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Dancers in the dark

The liquor doesn’t stop flowing as two young women, aged 18-20, dance to the flicker of torches and the beat of drums.

india Updated: Oct 14, 2009 00:39 IST
saron@hindustantimes.com

The liquor doesn’t stop flowing as two young women, aged 18-20, dance to the flicker of torches and the beat of drums.

In a farmhouse in Sagar district in north-central Madhya Pradesh (MP), 180 km from Bhopal, an all-male party is in progress: a boy has been born in the family.

Off to a side, guests take turns to have sex with two young women brought in for the party. After a few hours, the dancers and the sex workers swap places.

“The raee dancers were covered from head to toe in their traditional attire. Their dance was based on stories from the Ramayana,” said a visitor at the party, who is organising one such occasion in October on his wife’s insistence. “It’s a status symbol,” he said.

Defenders claim it is a traditional dance form of the Bundelkhand region, but an investigation by Hindustan Times reveals that the raee dance form is increasingly becoming a cover for the trafficking in girls and young women of the Bedia caste. And this is a fate that is being meted out to several dance forms across India.

“The growing practice is to send girls at the age of five to six to experienced raee dancers in towns,” said Sarika Sinha, 32, regional manager of non-governmental organisation Action Aid in Bhopal. There are about 700 raee performers in Sagar district. They all come from the Bedia community and are demanding scheduled tribe status.

Girls in the villages are either too shy or scared to speak, except for those who have left the profession. “My parents were pushing me into the trade. I did go for raee twice, but was disgusted. They were more interested in my body than in the dance,” said Lakshmi, a young woman in her 20s. “So I ran away from my parents’ house, took shelter at my uncle’s place and married the driver of Champaben, who has been fighting for our cause.”

Champaben, 80, is a Gandhian who came to MP as part of Vinoba Bhave's Bhoodan (land donation) movement in the fifties and now her mission is stop the trafficking in girls in this manner. In September last year she organised a demonstration at India Gate in Delhi demanding a ban on raee dance.

Former MP Chief Minister Digvijay Singh introduced a scheme to offer livelihood to women traditionally employed as raee dancers. However, the scheme met with little success. “This (dance and prostitution) is forced on young girls by birth. It’s inhuman. We wanted to put a stop to their exploitation by bringing them into the mainstream. But the project failed," Singh said.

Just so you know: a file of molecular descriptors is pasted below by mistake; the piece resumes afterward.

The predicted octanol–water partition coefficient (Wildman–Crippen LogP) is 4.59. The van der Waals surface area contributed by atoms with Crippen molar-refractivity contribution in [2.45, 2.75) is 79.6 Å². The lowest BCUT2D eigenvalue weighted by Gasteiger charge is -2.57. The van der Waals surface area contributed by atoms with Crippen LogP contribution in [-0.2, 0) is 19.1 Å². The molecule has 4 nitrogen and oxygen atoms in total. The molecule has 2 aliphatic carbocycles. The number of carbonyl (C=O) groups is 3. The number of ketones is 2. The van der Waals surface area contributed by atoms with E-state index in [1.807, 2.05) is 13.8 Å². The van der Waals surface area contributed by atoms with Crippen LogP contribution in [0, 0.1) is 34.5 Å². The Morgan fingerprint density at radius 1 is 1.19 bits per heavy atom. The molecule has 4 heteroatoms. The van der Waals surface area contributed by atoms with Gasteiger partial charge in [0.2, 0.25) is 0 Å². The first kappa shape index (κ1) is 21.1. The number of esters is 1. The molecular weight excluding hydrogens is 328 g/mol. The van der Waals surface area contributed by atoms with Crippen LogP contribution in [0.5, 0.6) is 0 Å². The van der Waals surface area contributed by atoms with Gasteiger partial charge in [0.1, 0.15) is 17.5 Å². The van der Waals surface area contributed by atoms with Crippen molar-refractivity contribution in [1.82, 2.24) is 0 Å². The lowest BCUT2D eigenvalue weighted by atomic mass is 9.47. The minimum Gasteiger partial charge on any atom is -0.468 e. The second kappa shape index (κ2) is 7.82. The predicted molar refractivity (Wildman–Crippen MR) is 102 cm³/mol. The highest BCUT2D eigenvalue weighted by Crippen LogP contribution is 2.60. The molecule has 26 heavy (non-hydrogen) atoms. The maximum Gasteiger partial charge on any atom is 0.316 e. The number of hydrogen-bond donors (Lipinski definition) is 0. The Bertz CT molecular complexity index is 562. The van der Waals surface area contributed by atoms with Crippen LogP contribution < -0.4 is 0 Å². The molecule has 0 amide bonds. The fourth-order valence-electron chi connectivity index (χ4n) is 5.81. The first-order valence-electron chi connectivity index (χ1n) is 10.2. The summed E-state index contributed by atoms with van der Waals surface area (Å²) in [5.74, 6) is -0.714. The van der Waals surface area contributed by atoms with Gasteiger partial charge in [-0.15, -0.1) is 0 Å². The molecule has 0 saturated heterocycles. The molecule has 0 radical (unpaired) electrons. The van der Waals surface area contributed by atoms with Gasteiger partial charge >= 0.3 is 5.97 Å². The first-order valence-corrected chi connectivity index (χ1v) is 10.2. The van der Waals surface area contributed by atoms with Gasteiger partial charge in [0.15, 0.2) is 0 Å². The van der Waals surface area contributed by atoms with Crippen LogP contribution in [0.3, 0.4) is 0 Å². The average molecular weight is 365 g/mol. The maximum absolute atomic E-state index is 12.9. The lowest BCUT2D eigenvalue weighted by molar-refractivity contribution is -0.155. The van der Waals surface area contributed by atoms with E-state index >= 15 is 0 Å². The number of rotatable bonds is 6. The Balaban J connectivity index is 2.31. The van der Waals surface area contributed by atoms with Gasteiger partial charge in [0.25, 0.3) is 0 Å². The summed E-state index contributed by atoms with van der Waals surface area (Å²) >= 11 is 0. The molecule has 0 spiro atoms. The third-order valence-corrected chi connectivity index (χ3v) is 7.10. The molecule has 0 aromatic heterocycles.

However, the dance does have its supporters. "They are not scantily dressed in biknis but are covered from head to toe. Raee performers have gone abroad. Their dance has been as appreciated as bharatnatyam,” said Gopal Bhargawa, panchayat and rural development minister, MP. “Our government does not favour a ban on the dance."

Vishnu Pathak, (65), former head of the audiovisual department and performing arts at Sagar University, says that the Indian Council for Cultural Relations should not encourage this dance form as people would not like to be associated with raee publicly. " People don’t encourage their daughters to learn raee as it’s not an accepted form of dance," he said.

The changing fortunes of raee dance appear to mirror the changing fortunes of Bundelkhand’s feudal lords. "Earlier they were treated as official mistresses of feudal lords. Later people with money continued the practice. Still there used to be some code of ethics.

The royalty/feudal lord used to take care of the children born out of their relationship,” said Raja Bundela, who is spearheading the movement for statehood for Bundelkhand, “But now the mafia has taken over the trade. They have no love for the dance form or the performer. They believe in their physical exploitation.”

(With inputs from Rajesh Thakur in Sagar)